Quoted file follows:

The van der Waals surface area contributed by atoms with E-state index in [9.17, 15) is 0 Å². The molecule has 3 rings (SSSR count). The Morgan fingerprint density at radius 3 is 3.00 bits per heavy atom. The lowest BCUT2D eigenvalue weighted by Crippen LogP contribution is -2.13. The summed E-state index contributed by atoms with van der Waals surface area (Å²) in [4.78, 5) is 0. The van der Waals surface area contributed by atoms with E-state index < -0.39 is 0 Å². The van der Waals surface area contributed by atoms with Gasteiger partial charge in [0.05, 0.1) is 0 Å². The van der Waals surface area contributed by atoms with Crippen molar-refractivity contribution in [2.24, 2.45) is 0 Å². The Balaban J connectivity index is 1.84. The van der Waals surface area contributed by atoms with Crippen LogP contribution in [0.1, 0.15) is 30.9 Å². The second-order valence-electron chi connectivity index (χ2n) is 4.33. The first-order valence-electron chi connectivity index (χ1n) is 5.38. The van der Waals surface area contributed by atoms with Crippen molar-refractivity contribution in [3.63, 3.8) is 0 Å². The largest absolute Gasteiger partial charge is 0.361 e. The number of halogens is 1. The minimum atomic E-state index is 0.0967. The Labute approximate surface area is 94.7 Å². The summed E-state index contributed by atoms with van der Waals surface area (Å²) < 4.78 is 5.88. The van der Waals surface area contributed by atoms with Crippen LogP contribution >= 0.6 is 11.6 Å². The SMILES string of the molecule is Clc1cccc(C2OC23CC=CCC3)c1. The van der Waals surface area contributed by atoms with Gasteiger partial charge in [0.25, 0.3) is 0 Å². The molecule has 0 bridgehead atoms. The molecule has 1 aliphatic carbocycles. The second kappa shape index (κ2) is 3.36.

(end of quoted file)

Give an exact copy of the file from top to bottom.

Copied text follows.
The van der Waals surface area contributed by atoms with E-state index in [9.17, 15) is 0 Å². The molecule has 3 rings (SSSR count). The Morgan fingerprint density at radius 3 is 3.00 bits per heavy atom. The lowest BCUT2D eigenvalue weighted by Crippen LogP contribution is -2.13. The summed E-state index contributed by atoms with van der Waals surface area (Å²) in [4.78, 5) is 0. The van der Waals surface area contributed by atoms with E-state index < -0.39 is 0 Å². The van der Waals surface area contributed by atoms with Gasteiger partial charge in [0.05, 0.1) is 0 Å². The van der Waals surface area contributed by atoms with Crippen molar-refractivity contribution in [2.24, 2.45) is 0 Å². The Balaban J connectivity index is 1.84. The van der Waals surface area contributed by atoms with Crippen LogP contribution in [0.1, 0.15) is 30.9 Å². The second-order valence-electron chi connectivity index (χ2n) is 4.33. The first-order valence-electron chi connectivity index (χ1n) is 5.38. The van der Waals surface area contributed by atoms with Crippen molar-refractivity contribution in [3.63, 3.8) is 0 Å². The largest absolute Gasteiger partial charge is 0.361 e. The number of halogens is 1. The minimum atomic E-state index is 0.0967. The Labute approximate surface area is 94.7 Å². The summed E-state index contributed by atoms with van der Waals surface area (Å²) < 4.78 is 5.88. The van der Waals surface area contributed by atoms with Crippen LogP contribution >= 0.6 is 11.6 Å². The SMILES string of the molecule is Clc1cccc(C2OC23CC=CCC3)c1. The van der Waals surface area contributed by atoms with Gasteiger partial charge in [0.25, 0.3) is 0 Å². The molecule has 0 bridgehead atoms. The molecule has 1 aliphatic carbocycles. The second kappa shape index (κ2) is 3.36.